Sunday, June 25, 2017
Pteromechanophobia just is a humorous, pseudo-technical term for fear of flying - from a satirical cartoonist
There are a lot of books about public speaking. I recently glanced at a 2017 one by Mary Fensholt Perera titled The Polished Presentation (the complete speaker’s guide). You can look inside it at Amazon, or preview it at Google Books. Part I is about Presentation Anxiety. Chapter 1 is titled You Are Not Alone. Her second paragraph begins by claiming:
“Anxiety about public speaking earned the scientific name “glossophobia” from the Greek terms for ‘tongue’ and ‘dread.’ “
I disagree. In a blog post on March 7, 2011 titled Taking the gloss off glossophobia, I concluded:
“Using the word glossophobia says something - that you don’t actually know what you are talking about. It’s really just pseudo-technical terminology.”
Then on page 5 she says:
“Today’s most common phobias show us how our body is designed to deal with our long history of dangerous environments, with the world our ancestors knew. Here are some fears that make virtually every list of the most common phobias:
Arachnophobia Fear of spiders
Ophidiophobia Fear of snakes
Murophobia Fear of rodents
Claustrophobia Fear of small spaces
Nyctophobia Fear of the dark
Agoraphobia Fear of open spaces, of leaving a safe place
Pteromerhanophobia Fear of flying (height and enclosed space)
Cynophobia Fear of dogs (wolves, predators)
Glossophobia Fear of public speaking”
I’d previously seen fear of flying called either aerophobia or aviophobia, but not pteromerhanophobia. Aerophobia is in the Merriam-Webster dictionary, where it is defined as fear or strong dislike of flying. Aviophobia similarly is in the Merriam-Webster medical dictionary, and defined as fear of flying.
But where the heck did that silly word, pteromerhanophobia, come from? A Google search showed that it seemed to only have popped up on July 17, 1995 on a web site called The Phobia List where it was defined as fear of flying.
Ptero is Greek for wing or feather, and famously shows up in a name for a flying dinosaur, pterodactylus - “feather finger.” And phobia is Greek for fear.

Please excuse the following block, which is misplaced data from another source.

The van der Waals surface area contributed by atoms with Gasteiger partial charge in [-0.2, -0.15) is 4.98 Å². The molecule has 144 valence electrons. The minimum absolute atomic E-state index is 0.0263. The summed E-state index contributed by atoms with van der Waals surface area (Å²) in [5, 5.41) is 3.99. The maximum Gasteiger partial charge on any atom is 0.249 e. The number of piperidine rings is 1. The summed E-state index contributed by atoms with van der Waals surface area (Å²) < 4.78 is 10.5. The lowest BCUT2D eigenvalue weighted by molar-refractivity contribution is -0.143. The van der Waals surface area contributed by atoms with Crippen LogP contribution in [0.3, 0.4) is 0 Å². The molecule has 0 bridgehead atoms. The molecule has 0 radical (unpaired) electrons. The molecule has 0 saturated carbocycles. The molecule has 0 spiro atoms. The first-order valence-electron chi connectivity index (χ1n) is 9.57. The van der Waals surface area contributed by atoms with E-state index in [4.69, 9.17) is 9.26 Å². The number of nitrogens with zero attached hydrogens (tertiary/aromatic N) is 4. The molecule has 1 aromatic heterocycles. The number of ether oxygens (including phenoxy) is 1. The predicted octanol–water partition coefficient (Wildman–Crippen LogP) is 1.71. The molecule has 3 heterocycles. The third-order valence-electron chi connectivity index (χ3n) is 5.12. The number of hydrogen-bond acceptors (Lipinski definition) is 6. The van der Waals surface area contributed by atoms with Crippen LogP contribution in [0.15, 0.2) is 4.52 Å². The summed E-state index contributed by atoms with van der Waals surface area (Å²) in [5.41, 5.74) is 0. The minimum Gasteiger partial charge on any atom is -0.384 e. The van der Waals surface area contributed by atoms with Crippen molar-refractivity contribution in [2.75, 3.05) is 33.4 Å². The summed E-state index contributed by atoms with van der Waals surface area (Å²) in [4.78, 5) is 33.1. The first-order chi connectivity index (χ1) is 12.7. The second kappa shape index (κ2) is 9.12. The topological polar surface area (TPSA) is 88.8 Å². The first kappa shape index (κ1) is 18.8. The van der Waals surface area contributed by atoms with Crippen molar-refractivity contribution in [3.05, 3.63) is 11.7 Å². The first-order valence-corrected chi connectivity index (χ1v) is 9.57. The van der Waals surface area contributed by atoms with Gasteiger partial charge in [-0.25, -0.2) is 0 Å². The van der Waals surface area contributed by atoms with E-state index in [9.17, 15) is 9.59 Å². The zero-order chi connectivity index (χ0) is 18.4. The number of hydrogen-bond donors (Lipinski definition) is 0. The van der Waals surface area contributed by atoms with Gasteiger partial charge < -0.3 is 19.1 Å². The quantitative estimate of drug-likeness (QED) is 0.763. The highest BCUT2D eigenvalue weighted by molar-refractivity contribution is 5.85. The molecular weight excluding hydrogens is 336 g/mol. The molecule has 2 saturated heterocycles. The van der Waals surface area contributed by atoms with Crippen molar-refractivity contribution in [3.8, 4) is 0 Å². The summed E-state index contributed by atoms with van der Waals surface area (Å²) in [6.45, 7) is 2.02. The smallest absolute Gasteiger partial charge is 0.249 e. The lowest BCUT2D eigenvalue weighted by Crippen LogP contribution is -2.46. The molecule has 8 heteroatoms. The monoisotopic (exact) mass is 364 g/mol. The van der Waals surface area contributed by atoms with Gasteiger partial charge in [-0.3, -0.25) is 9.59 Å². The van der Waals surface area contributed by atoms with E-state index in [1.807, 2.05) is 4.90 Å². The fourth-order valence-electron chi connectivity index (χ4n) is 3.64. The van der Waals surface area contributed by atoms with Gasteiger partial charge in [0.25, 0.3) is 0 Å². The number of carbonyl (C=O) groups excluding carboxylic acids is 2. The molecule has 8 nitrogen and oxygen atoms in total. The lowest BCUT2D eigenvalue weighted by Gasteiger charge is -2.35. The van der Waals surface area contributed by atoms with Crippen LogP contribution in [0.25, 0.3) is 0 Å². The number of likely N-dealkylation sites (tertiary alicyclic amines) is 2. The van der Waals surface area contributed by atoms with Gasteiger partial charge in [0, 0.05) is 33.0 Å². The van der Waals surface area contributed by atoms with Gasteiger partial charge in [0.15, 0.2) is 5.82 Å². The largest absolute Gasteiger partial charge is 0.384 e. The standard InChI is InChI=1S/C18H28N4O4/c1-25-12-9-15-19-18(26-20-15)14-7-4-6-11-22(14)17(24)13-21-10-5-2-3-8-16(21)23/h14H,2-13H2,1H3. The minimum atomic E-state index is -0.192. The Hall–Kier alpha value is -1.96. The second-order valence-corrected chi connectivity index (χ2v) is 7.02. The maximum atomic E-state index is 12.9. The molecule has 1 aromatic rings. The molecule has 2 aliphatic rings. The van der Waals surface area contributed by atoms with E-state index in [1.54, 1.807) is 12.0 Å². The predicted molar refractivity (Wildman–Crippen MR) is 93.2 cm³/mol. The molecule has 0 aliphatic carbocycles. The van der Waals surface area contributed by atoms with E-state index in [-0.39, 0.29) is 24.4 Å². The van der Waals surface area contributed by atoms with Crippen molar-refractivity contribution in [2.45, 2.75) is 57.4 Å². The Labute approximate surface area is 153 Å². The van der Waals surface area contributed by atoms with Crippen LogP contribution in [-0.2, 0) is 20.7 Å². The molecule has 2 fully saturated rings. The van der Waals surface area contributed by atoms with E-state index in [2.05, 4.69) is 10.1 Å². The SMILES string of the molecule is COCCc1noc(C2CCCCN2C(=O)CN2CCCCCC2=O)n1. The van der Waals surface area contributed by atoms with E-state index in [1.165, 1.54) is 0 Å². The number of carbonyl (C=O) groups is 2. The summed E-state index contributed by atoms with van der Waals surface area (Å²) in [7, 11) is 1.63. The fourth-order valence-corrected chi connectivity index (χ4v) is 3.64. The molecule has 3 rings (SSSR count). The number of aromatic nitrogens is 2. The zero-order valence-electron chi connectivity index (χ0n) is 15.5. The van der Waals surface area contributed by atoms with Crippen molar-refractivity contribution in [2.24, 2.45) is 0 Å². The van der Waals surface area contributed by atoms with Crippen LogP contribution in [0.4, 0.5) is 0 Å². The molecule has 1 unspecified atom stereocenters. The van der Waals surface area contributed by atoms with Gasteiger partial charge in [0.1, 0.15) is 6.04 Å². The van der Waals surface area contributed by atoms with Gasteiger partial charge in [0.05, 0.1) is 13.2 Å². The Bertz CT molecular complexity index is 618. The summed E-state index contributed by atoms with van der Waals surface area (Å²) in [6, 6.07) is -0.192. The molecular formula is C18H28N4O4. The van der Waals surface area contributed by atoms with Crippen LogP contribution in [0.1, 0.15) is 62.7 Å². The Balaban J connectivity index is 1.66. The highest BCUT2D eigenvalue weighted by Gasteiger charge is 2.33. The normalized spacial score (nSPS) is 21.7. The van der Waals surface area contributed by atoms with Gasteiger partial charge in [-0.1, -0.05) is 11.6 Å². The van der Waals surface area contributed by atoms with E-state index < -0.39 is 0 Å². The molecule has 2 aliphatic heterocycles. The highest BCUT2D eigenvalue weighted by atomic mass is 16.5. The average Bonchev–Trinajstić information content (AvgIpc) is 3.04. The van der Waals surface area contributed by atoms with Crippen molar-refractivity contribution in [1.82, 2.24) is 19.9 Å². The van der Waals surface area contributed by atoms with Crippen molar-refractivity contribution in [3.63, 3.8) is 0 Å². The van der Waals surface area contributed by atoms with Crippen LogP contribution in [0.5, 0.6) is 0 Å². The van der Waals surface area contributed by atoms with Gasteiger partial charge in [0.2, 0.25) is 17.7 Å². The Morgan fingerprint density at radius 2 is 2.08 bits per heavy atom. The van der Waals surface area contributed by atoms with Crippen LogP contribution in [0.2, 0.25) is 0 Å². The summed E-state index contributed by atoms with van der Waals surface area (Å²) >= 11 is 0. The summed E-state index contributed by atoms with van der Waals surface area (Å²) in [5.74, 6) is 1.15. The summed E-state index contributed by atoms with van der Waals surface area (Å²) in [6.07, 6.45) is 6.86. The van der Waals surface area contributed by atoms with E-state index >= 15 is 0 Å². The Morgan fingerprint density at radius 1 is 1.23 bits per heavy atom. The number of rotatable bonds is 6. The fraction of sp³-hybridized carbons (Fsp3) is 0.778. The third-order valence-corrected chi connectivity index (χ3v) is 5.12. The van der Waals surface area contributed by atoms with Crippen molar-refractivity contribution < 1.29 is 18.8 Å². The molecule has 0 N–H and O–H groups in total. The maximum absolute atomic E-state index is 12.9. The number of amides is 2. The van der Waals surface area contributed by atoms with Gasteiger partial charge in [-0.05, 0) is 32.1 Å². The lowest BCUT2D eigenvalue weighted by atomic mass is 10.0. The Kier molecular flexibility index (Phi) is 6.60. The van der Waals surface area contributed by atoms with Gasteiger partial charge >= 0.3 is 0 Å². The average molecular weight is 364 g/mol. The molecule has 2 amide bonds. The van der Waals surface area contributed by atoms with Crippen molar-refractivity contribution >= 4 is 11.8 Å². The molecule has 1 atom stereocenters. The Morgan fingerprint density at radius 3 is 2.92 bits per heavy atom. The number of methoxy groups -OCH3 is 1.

Merhano doesn’t really sound Greek. It seems vaguely Spanish or Basque, and might mean something like “stubborn donkey” (but really does not). Was Merhano a name the marketing department at Mitsubishi Motors dreamed up for a new sport-utility-vehicle, but rejected as being too close to Nissan’s Murano? Not really. Actually Merhano just is a place five miles southeast of Asmara, the capital city of Eritrea.
A further broader Google search lead me to a page at a web site called ABC word which had another word - pteromechanophobia. Apparently the compiler of The Phobia List used some hand-printed notes, and the bottom from a lower-case c got lost and thus turned into an r. The clearly Greek mechano (mechanical) became the obscure merhano.
Looking around on Google Books led me to the source for pteromechanophobia. It appeared in a 1971 book by satirical cartoonist Robert Chesley Osborn and Eve Wengler titled An Osborn Festival of Phobias. A page there says:
“His own phobias are pteromechanophobia...”
The Wikipedia page about Robert Chesley Osborn says that during World War II he and Captain Austin K. Doyle came up with a comic character for Navy training manuals - a pilot named Dilbert Groundloop, which eventually inspired Scott Adams to use the first name to title his famous comic strip.
The Fear of Flying Monster was photoshopped from a little finger monster named Saurn from Archie McPhee - who I got at Re-Pop Gifts here in Boise, while the pterodacytl image came from Wikimedia Commons.